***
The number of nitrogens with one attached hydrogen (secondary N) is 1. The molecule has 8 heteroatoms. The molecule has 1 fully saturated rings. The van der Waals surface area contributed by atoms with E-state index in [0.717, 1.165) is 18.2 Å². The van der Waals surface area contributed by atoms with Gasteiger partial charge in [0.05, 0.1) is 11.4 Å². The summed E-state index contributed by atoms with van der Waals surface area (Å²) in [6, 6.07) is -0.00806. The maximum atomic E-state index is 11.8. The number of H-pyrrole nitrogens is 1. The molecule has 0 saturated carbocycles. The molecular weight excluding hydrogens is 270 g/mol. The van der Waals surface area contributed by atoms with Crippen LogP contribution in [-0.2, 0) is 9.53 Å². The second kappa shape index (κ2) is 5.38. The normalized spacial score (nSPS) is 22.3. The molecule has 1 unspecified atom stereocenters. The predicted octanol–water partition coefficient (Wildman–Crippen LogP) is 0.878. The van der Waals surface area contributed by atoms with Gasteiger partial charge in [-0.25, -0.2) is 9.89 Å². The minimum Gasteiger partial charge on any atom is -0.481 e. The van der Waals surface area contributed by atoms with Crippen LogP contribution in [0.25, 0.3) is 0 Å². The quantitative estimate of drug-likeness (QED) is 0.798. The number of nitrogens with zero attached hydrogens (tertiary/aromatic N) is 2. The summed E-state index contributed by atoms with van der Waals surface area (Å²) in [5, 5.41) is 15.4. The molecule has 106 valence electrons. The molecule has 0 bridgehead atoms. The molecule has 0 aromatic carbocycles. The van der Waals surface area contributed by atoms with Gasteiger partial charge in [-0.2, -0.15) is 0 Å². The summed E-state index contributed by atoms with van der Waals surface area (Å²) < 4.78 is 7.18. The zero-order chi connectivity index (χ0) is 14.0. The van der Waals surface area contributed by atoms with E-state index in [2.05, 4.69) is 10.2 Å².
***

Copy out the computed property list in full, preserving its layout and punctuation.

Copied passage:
The number of nitrogens with one attached hydrogen (secondary N) is 1. The molecule has 8 heteroatoms. The molecule has 1 fully saturated rings. The van der Waals surface area contributed by atoms with E-state index in [0.717, 1.165) is 18.2 Å². The van der Waals surface area contributed by atoms with Gasteiger partial charge in [0.05, 0.1) is 11.4 Å². The summed E-state index contributed by atoms with van der Waals surface area (Å²) in [6, 6.07) is -0.00806. The maximum atomic E-state index is 11.8. The number of H-pyrrole nitrogens is 1. The molecule has 0 saturated carbocycles. The molecular weight excluding hydrogens is 270 g/mol. The van der Waals surface area contributed by atoms with Crippen LogP contribution in [-0.2, 0) is 9.53 Å². The second kappa shape index (κ2) is 5.38. The normalized spacial score (nSPS) is 22.3. The molecule has 1 unspecified atom stereocenters. The predicted octanol–water partition coefficient (Wildman–Crippen LogP) is 0.878. The van der Waals surface area contributed by atoms with Gasteiger partial charge in [-0.25, -0.2) is 9.89 Å². The minimum Gasteiger partial charge on any atom is -0.481 e. The van der Waals surface area contributed by atoms with Crippen LogP contribution in [0.25, 0.3) is 0 Å². The quantitative estimate of drug-likeness (QED) is 0.798. The number of nitrogens with zero attached hydrogens (tertiary/aromatic N) is 2. The summed E-state index contributed by atoms with van der Waals surface area (Å²) in [5, 5.41) is 15.4. The molecule has 106 valence electrons. The molecule has 0 bridgehead atoms. The molecule has 0 aromatic carbocycles. The van der Waals surface area contributed by atoms with Gasteiger partial charge in [-0.2, -0.15) is 0 Å². The summed E-state index contributed by atoms with van der Waals surface area (Å²) < 4.78 is 7.18. The zero-order chi connectivity index (χ0) is 14.0. The van der Waals surface area contributed by atoms with E-state index in [2.05, 4.69) is 10.2 Å².